It's nice to see the Heartland Group Holdings Limited (NZSE:HGH) share price up 10% in a week. But that doesn't help the fact that the three year return is less impressive. After all, the share price is down 29% in the last three years, significantly under-performing the market.
While the efficient markets hypothesis continues to be taught by some, it has been proven that markets are over-reactive dynamic systems, and investors are not always rational. By comparing earnings per share (EPS) and share price changes over time, we can get a feel for how investor attitudes to a company have morphed over time.
Although the share price is down over three years, Heartland Group Holdings actually managed to grow EPS by 5.4% per year in that time. This is quite a puzzle, and suggests there might be something temporarily buoying the share price. Or else the company was over-hyped in the past, and so its growth has disappointed.
Since the change in EPS doesn't seem to correlate with the change in share price, it's worth taking a look at other metrics.
Given the healthiness of the dividend payments, we doubt that they've concerned the market. It's good to see that Heartland Group Holdings has increased its revenue over the last three years. But it's not clear to us why the share price is down. It might be worth diving deeper into the fundamentals, lest an opportunity goes begging.
The company's revenue and earnings (over time) are depicted in the image below (click to see the exact numbers).
We like that insiders have been buying shares in the last twelve months. Having said that, most people consider earnings and revenue growth trends to be a more meaningful guide to the business. So it makes a lot of sense to check out what analysts think Heartland Group Holdings will earn in the future (free profit forecasts).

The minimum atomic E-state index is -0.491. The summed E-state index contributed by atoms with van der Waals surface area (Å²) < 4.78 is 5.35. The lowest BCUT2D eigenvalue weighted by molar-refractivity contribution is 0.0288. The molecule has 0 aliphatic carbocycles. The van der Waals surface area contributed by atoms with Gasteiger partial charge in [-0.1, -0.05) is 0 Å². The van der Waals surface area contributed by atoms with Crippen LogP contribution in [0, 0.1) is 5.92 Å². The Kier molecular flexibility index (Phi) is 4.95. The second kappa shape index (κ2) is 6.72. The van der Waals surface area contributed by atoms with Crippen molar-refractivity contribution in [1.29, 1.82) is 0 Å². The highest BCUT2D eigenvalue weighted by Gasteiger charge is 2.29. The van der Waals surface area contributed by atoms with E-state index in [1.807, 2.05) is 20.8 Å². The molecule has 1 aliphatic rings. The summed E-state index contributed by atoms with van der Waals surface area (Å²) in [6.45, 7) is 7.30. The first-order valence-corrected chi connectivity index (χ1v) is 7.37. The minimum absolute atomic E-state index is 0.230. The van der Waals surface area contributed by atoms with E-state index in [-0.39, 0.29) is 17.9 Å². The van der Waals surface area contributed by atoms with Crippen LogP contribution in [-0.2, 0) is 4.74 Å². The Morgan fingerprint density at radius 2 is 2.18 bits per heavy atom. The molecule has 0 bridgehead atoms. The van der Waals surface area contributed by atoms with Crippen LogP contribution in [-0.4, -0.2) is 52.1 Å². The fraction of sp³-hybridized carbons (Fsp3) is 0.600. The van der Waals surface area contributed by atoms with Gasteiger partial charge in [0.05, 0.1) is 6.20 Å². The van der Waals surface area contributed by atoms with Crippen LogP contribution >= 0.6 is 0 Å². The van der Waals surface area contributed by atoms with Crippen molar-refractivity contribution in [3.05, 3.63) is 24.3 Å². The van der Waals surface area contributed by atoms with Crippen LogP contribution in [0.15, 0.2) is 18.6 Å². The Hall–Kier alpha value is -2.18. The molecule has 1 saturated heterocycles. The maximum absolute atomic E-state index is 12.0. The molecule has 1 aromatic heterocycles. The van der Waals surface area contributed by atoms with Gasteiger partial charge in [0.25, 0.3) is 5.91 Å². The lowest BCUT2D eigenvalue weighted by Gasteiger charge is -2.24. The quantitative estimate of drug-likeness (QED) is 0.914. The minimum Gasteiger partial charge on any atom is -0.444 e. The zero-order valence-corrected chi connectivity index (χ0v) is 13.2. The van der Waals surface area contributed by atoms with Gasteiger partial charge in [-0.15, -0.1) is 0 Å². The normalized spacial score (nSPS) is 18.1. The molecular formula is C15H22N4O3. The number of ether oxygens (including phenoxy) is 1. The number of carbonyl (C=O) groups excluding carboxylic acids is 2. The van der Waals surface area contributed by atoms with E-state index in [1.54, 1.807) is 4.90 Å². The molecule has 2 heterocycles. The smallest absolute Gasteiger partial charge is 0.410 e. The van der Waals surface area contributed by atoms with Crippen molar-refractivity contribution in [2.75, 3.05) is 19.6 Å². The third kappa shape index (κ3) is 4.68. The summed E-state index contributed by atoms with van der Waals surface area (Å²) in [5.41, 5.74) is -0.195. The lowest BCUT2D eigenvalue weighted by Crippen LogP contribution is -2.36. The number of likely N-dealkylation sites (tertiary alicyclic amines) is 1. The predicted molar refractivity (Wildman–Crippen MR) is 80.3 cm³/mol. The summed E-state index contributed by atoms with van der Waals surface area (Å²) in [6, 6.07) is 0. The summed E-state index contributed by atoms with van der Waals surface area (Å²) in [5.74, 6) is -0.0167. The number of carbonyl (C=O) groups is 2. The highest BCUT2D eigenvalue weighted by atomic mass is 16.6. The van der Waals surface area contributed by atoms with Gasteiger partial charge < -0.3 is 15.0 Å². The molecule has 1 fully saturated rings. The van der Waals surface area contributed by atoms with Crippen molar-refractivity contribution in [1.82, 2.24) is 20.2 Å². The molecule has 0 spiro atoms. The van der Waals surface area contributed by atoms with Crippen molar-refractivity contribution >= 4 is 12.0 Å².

What About Dividends?
When looking at investment returns, it is important to consider the difference between total shareholder return (TSR) and share price return. Whereas the share price return only reflects the change in the share price, the TSR includes the value of dividends (assuming they were reinvested) and the benefit of any discounted capital raising or spin-off. Arguably, the TSR gives a more comprehensive picture of the return generated by a stock. In the case of Heartland Group Holdings, it has a TSR of -16% for the last 3 years. That exceeds its share price return that we previously mentioned. And there's no prize for guessing that the dividend payments largely explain the divergence!
A Different Perspective
While the broader market gained around 7.6% in the last year, Heartland Group Holdings shareholders lost 19% (even including dividends). However, keep in mind that even the best stocks will sometimes underperform the market over a twelve month period. On the bright side, long term shareholders have made money, with a gain of 8.8% per year over half a decade. If the fundamental data continues to indicate long term sustainable growth, the current sell-off could be an opportunity worth considering. It's always interesting to track share price performance over the longer term. But to understand Heartland Group Holdings better, we need to consider many other factors. To that end, you should learn about the 2 warning signs we've spotted with Heartland Group Holdings (including 1 which is doesn't sit too well with us) .
Heartland Group Holdings is not the only stock that insiders are buying. For those who like to find winning investments this free list of growing companies with recent insider purchasing, could be just the ticket.
Please note, the market returns quoted in this article reflect the market weighted average returns of stocks that currently trade on NZ exchanges.
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This article by Simply Wall St is general in nature. It does not constitute a recommendation to buy or sell any stock, and does not take account of your objectives, or your financial situation. We aim to bring you long-term focused analysis driven by fundamental data. Note that our analysis may not factor in the latest price-sensitive company announcements or qualitative material. Simply Wall St has no position in any stocks mentioned.
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